There has been a lot of talk about “pre-existing conditions” in the last week or so, as House Republicans try to cover their own asses and assure their brain dead followers that the GOP plan will cover “pre-existing conditions.” Don’t fall for it. Their plan will not require that insurance companies sell policies to everyone who can pay for one. It also allows them to set rates as high as they want, which means those with chronic conditions will not be able to afford insurance, like they can now. Yes, that’s right, Trump fans, if you have a child with a disability, it is likely you’ll have to fend for yourself. How’s that feel? Your child is disable through no fault of their or your own, and you won’t be able to get them medical care any longer. That’s your Republican Party.

And don’t buy this bullshit about “high-risk pools” and allocating $8 billion per year for them. Do you have any idea how LITTLE $8 billion is? To give you some perspective, this nation spends upwards of $2.7 TRILLION on healthcare every year. That means $8 billion represents 0.29% of the healthcare budget overall. Also, it’s been proven that creating separate high-risk pools doesn’t work. It’s obvious why it doesn’t work. When you take many of the sick people out of the main risk pool, you create a pool that is essentially unsustainable by anyone except the government. I said years ago that it is likely the insurance companies would demand a public option for just this reason. High-risk pools are expensive – far too expensive for the private sector to handle without help. And labeling people with pre-existing conditions as “high risk” would actually create a ghetto of sorts, and those who deliver medical care will be able to find ways to pick and choose who they treat.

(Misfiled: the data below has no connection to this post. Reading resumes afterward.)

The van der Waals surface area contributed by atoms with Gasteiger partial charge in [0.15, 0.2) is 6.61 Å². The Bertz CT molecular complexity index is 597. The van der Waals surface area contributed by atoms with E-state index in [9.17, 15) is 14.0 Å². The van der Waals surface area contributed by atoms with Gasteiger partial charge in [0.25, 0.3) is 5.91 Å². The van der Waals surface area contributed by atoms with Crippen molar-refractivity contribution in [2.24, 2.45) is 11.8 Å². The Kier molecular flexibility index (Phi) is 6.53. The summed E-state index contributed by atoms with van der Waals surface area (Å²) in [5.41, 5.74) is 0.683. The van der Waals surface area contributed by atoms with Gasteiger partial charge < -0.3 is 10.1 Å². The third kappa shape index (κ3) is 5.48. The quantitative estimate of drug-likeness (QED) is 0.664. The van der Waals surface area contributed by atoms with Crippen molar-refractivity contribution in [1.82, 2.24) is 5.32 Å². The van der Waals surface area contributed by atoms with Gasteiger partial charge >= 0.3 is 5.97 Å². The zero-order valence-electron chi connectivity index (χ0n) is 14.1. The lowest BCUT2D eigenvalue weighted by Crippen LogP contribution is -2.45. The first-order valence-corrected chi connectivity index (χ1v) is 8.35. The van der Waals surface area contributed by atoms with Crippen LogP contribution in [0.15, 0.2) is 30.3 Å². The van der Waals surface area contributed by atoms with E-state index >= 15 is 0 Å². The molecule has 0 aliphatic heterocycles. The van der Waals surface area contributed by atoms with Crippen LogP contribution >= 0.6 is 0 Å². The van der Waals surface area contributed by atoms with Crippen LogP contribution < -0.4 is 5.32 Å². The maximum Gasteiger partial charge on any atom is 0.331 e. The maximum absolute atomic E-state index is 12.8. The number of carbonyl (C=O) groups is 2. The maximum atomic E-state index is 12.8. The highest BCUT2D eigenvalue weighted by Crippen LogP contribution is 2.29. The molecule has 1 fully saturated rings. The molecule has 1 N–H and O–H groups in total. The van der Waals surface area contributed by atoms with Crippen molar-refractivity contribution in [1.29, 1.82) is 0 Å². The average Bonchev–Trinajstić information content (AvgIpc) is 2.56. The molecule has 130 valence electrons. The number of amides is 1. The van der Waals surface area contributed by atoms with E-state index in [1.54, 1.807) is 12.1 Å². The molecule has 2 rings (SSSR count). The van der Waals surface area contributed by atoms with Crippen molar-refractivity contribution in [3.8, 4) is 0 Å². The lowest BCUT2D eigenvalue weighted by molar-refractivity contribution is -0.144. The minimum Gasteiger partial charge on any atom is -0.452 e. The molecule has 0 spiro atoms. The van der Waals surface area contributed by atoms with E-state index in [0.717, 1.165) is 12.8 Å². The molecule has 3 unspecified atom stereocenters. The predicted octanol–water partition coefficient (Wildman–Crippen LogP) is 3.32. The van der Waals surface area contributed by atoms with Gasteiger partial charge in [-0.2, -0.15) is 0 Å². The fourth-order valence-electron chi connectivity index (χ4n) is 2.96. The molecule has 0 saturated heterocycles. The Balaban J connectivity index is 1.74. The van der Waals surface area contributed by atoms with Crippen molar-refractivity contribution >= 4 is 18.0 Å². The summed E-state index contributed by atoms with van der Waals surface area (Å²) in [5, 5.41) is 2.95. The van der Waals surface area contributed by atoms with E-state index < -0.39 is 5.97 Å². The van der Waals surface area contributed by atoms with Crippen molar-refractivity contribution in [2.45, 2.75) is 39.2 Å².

Seriously, this is essentially the same bill that went down in flames last month. It’s a turd rubbed with a little Pledge, and that is all. Don’t fall for the hype. What they have proposed will take the insurance system back to the days that necessitated the ACA in the first place.

Call your Congresscritter TODAY. CALL their office, do not just send an email or a Tweet or post a comment on Facebook. Phone them and let them know that this is unacceptable, and prevent this. Keep in mind, most people won’t lose their health insurance, but about 20-24 million will. And it will make everyone’s health insurance worse. It’s not worth it.

Good summary of the issue. From the way people talk, it’s clear that too many people are under the mistaken impression that Obamacare *is* the exchanges and that everyone else is unaffected by the law. As you show, not at all true. Even the 80% of Americans who continue to purchase insurance through their employers are beneficiaries of the ACA and its provisions that protect patients from mistreatment at the hands of cynical insurance providers – a class that is distressingly commonplace in this country.